National Sports

After athlete complaints, IOC vows to improve conditions in quarantine hotels

BEIJING - Following complaints about poor living conditions from athletes placed in isolation after positive coronavirus tests, an International Olympic Committee official promised Sunday to make improvements.

“We have found ourselves once in a situation where we’re not necessarily meeting the conditions that we expected,” Christian Dubi, an IOC executive director, said at a briefing Sunday. " ... It is addressed, and it’s very unfortunate that it affected an athlete. It’s been addressed.”

Some Olympic athletes who have been placed in quarantine hotels after positive tests have complained about small portions of substandard food and insufficient access to training equipment. Athletes from the team representing the Russian Olympic Committee and Germany have called the conditions challenging or worse.

“My stomach hurts, I’m very pale and I have huge black circles around my eyes. I want all this to end. I cry every day. I’m very tired,” Russian biathlete Valeria Vasnetsova said on Instagram, according to the Associated Press.

A German official earlier called conditions “unacceptable” for the country’s three quarantined athletes, but told reporters Sunday that they had improved.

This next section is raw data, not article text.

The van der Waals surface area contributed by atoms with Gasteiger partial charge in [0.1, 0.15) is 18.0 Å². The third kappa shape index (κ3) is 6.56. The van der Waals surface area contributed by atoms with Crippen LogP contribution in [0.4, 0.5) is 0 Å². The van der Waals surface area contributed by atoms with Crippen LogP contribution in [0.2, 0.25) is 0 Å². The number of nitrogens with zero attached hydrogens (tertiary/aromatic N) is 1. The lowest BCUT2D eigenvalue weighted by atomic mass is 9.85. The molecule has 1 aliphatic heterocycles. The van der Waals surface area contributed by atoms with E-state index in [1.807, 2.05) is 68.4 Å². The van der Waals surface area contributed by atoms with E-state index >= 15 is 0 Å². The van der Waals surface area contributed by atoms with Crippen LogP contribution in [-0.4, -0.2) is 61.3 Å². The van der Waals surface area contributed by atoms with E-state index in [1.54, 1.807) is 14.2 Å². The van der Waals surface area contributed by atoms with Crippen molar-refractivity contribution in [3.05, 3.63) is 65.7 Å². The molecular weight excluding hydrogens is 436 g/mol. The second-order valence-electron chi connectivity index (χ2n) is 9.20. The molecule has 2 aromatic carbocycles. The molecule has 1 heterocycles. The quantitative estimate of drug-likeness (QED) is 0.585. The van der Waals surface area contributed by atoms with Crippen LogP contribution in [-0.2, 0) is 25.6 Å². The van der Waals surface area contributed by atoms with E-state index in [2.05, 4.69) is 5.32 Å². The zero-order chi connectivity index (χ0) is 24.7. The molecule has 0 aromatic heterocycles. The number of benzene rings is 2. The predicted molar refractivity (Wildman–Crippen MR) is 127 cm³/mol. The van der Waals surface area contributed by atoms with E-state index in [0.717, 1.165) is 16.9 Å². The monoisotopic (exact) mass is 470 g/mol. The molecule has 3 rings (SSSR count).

“We have succeeded since yesterday in achieving a marked improvement in conditions for the athletes,” German official Dirk Schimmelpfennig said, according to Reuters.

But other issues persisted. Jukka Jalonen, the coach of the Finland men’s hockey team, said quarantined forward Marko Anttila was “not getting great food” and “would like to have more energy and better food there as well,” Reuters reported.

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Belgian skeleton racer Kim Meylemans wept through an Instagram post last week about her sense of isolation and lack of information about why she had been separated from other athletes. Others have said they don’t have access to equipment to train. American bobsledding star Elana Meyers Taylor initially had only a single weight plate to use in her quarantine, although she was later provided more extensive equipment, including an exercise bike.

“Let’s be thorough, very thorough in the future, to make sure that internet connections, food, size of the rooms, equipment for training, everything is perfect for these athletes that do suffer from the conditions,” Dubi, the IOC official, said.

An official from the Beijing Organizing Committee said quarantined athletes would be allowed to order delivery food from the Olympic Village going forward, according to the AP.

Vague procedures for quarantining was one of the many things that alarmed athletes in the months before these Olympics. Since Jan. 23, more than 140 athletes and team officials have tested positive at the Games, either upon arriving to Beijing or within the “closed loop” set up by organizers. Officials have said that with fewer new arrivals as the Games go on, they are expecting fewer positive cases.

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